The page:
Playing with the Simon Says 10935 Kit


During an ASAP ACAS laboratory tutorial class we were tasked to assemble and program a Simon Says 10935 Kit.

Product site:
https://www.sparkfun.com/products/10935

simon_says_safe_image

It had an ATmega328 microcontroller which can be programmed using Arduino sketch.

It was a bit challenging to find the original firmware code. I eventually found it in the github repository and the code is the one that references: BOARD_REV_4_9_2009 in the hardware.h file. which applies to the Simon board 9/7/11. This date is embossed on the board.

Simon 9711

For interfacing there is an FTDI USB interface. For programming, the microcontroller, the Arduino sketch uses C. On the PC side, I was able to use a couple of programming tools on WinXP:
– powershell
– cygwin gcc – uses windows.h
– python – use pyserial

We were able to get the Simon Says kit to play a couple of great tunes like Brother John, London Bridge and Twinkle Twinkle Little Star. Monotone playback was available via toner() function calls and the available buzzer hardware.

We were also able to use the Simon Says kit as a light monitor at the optical diagnostics beamline of the Australian Synchrotron. The kit takes analog reads at port 0.

SimonAtODB

We also tried to use the kit as a random number generator but all the Diehard tests failed on the 5 million+ bytes dataset that we gathered. Using cygwin gcc on the PC side, I got a production rate of 1 million bytes per 4:30 hours.

On this board, the buzzer is wired as follows:
#define BUZZER1 3 //PORTD.3
#define BUZZER2 4 //PORTD.4

Advertisements

Gmail & Error 0x800CCC7D In Outlook 2003


Quoting solution which worked also for me from http://daggle.com/gmail-error-0x800ccc7d-in-outlook-2003-59

[I just simply had to toggle off the SSL secure mail off outgoing message option, start outlook, exit, then turn back on that setting.]

Excerpted text follows…

I may be sticking with Gmail, but will Gmail stick with me? Today, one of those dreaded Outlook error messages appeared:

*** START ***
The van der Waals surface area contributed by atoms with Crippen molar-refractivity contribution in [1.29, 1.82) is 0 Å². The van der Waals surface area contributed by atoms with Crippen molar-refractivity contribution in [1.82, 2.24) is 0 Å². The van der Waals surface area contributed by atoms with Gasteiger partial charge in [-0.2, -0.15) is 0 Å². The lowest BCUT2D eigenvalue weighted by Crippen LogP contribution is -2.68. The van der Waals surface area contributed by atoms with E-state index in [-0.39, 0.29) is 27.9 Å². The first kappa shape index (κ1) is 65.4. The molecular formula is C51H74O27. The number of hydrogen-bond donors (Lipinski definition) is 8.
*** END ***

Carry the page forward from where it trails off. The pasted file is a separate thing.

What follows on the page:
Task ‘pop.gmail.com – Sending’ reported error (0x800CCC7D) : ‘Your outgoing (SMTP) server does not support SSL-secured connections. If SSL-secured connections have worked in the past, contact your server administrator or Internet service provider (ISP).’

Gmail does support SSL connections. In fact, that’s what it tells you to use. It worked fine yesterday and all this week. Today, I can download just fine. I can even send a test email using Outlook’s own connection verification system just fine. So what’s the problem with sending a regular message out?

Over at Lockergnome, it was suggested to increase the timeout to 2 minutes. Did it, didn’t work.

Time to get more drastic. Another suggestion was to delete my Outlook 2003 account settings and set them back up again (instructions here). There’s absolutely no reason I should have to do this, since all my settings were fine. But I did it anyway. And it worked.

Hope it does for you, if you’re having similar problems.

Registration to Chikka while roaming overseas


I found a way to register to Chikka Text Messenger while roaming overseas. Registration requires sending an SMS to a 4 digit chikka access code which will not work while overseas. Ideally, one would perform this registration setup before leaving the Philippines. But in case one forgets to do it, there is a workaround.

To get around this, install the Facebook Chikka lite app. Then put in your Philippines mobile number. That number will be sent a confirmation code. And after that you can use the lost password process to get a new password using the phone app.

The password will be sent to your mobile with a PHP2.50 charge. After that you are good to go.

Needless to say, it is necessary to have an active Philippines mobile number to register for Chikka Text Messenger.

For me, Chikka still has to be the best way to send SMS to the Philippines while overseas. Very convenient and best of all, free.